Do Not Assume

Please do not tell me what I believe, feel, and think.
– Do not assume because I am a progressive and tend to vote for Democrats that I don’t believe in God, “hate the Bible,” and want to kill babies and take away your guns.
– Do not assume because I believe in God that I am anti-science, believe the earth is flat and the world was, literally, created in seven days.
– Do not assume that because I’m white, middle-aged and named “Karen” I am racist and want to talk to your manager.
– Do not assume that because I identify as a “Christian” I am conservative, opposed to LGBTQ rights, opposed to women’s rights, travel heavily armed, and am voting for you-know-who.

I think if we see others in terms of stereotypes we miss out on some beautiful friendships and kinship with our fellow humans.
-Karen Molenaar Terrell

Karens for Justice (Trust Me, You Want These Karens on Your Side)

Without going into detail about what was going on here, my eldest son just witnessed me talking to a customer service rep on the phone. During the course of the conversation the customer rep asked me my full name. I told her I was really embarrassed to give her my first name now because of the meme, but I promised her I wasn’t going to want to talk to her manager. The son could hear her laughing through the phone. We had a delightful conversation and she helped me solve my problem and wished me a good day.

The son said he really enjoyed listening to how I talked to the rep. He said he witnessed me “dispelling myths and solving problems at the same time.”

That felt good. 🙂

Honestly, though? Lately I’ve been struggling with the Karen meme a little.  For years my Karen friends and I have marched, gone to rallies, written letters against bigotry and injustice, fought our own personal battles for equality – and now it feels like all that we’ve invested  in equality – all our words and efforts – are being brushed aside like they never mattered to anyone or made any difference.  The Karens – or maybe middle-aged women in general – are being lumped into one monolithic group and stereotyped – told by others what we believe – our own personal narratives taken from us and discounted.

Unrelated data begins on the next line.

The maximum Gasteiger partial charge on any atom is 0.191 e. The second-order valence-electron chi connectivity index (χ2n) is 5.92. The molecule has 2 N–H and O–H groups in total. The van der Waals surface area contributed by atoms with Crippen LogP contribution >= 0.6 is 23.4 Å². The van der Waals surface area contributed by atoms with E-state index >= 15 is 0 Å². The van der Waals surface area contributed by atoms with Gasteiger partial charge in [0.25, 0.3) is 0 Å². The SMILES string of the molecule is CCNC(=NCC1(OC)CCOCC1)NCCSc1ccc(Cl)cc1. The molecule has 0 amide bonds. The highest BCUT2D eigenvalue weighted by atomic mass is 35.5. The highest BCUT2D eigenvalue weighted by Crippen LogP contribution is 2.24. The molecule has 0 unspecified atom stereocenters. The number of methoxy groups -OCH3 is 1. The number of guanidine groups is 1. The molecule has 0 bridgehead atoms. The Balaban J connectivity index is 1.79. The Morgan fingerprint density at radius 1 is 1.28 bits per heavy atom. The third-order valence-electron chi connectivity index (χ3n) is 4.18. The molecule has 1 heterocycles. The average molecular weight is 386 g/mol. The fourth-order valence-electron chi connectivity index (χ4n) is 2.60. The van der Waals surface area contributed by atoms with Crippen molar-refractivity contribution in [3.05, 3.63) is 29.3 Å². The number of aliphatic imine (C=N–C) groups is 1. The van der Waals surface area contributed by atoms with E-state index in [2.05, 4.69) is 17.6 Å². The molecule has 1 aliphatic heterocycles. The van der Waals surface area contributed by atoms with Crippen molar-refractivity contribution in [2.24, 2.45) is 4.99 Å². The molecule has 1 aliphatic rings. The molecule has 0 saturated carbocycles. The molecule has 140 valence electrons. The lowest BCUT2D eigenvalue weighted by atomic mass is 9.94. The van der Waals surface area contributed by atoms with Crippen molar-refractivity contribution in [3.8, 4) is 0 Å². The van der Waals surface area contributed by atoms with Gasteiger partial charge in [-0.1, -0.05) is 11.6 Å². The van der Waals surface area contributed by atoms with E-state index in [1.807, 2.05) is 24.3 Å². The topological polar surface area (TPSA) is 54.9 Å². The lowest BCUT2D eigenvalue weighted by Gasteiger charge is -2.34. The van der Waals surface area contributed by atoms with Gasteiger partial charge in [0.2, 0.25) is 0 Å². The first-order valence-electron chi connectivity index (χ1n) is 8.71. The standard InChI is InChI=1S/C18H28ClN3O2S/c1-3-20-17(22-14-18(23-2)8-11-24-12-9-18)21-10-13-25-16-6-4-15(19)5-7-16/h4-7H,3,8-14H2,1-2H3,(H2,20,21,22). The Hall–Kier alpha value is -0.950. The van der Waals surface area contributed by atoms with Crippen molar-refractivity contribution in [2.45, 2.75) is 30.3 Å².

And that really stinks.  

Yesterday morning I read an article about a man who wrote “BLACK LIVES MATTER” on his own property and was chastised for doing that by a woman NAMED LISA who didn’t believe him when he said it was his property. I was immediately indignant on this man’s behalf – ready to share his story in my Facebook progressives group. And then I saw it. The news writer covering the story – a mainstream media writer named Madison Vanderberg – wrote: “The world is still protesting, marching, calling DA offices, signing petitions, and overhauling their social media presence in the name of civil rights and yet, despite all of this, Karens of the world are still calling the cops on people of color.” And a little further on the man himself – the very man who had been a victim of bigotry – referred to the woman NAMED LISA as a “Karen.” (It is interesting to note that no label was attached to the woman’s husband – who was also present.)

And seriously?

I found myself shutting down – just staring at the screen and trying to process what the hell I’d just read there.

And here’s the thing: Exchanging one target of bigotry for another is not progress, you know?

Let me share some of the stories of the Karens who are my friends –